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The Economics of the Commercial Sex Industry

A report by Ahlburg, D and Jensen, E. Commercial sex is a service and the non-price determinants of the demand for commercial sex are the same as for other commodities or services: the number of potential consumers, their preferences and incomes, the prices of other commodities and services, and perhaps their expectations of future prices and income. Since males, particularly single or divorced males, are the main demanders of commercial sex, an increase in their numbers can increase the demand for commercial sex. An increase in the numbers of postpubertal males can occur or a number of reasons, including high median age at marriage, prolonged postpartum abstinence, and migration and other factors that cause unbalanced sex ratios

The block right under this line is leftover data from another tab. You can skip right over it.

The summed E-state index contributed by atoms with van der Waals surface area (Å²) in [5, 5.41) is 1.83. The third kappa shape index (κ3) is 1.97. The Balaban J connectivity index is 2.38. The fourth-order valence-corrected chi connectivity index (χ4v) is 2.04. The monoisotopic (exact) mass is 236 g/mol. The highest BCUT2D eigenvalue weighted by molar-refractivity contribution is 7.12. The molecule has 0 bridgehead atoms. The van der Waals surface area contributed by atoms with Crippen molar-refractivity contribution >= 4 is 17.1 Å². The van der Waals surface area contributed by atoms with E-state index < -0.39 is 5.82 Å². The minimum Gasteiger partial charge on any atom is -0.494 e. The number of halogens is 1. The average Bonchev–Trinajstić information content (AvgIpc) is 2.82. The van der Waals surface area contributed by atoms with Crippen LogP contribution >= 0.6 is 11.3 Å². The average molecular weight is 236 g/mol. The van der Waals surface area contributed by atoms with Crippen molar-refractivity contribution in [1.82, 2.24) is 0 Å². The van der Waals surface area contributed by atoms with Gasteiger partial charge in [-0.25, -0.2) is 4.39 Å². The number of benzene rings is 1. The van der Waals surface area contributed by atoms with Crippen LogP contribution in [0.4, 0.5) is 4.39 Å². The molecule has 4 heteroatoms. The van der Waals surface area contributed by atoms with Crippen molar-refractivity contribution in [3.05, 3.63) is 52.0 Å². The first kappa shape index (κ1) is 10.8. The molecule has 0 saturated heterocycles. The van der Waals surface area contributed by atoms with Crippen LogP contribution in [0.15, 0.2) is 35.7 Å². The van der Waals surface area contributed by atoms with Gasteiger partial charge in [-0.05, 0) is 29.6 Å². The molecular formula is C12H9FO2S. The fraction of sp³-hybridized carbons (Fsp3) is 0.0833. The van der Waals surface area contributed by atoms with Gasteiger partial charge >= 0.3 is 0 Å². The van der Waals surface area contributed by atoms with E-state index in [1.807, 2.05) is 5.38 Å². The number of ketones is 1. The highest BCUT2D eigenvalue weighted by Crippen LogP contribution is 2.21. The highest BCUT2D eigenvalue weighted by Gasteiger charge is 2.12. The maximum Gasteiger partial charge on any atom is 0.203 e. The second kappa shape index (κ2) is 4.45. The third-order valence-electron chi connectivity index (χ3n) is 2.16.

The authors examine the economics of demand and suggest that it is not clear whether demand rises or falls, respectively, when men’s income rises. It has been noted that the price of a condom may be high relative to the price of commercial sex. In the case of low-priced sex work,which is the bulk of the market. For the customer, a condom can increase the cost of sex by 10 per cent to 20 per cent or more, if available and be equal to 25 per cent of her profit. As a result, reductions in the price of condoms are likely to have an impact on the supply of safe sex in lower-income countries and among lower-income groups within countries.


Economics and Development application-pdf-7358307The Economics of commercial sex.pdf


Ahlburg, D and Jensen, E.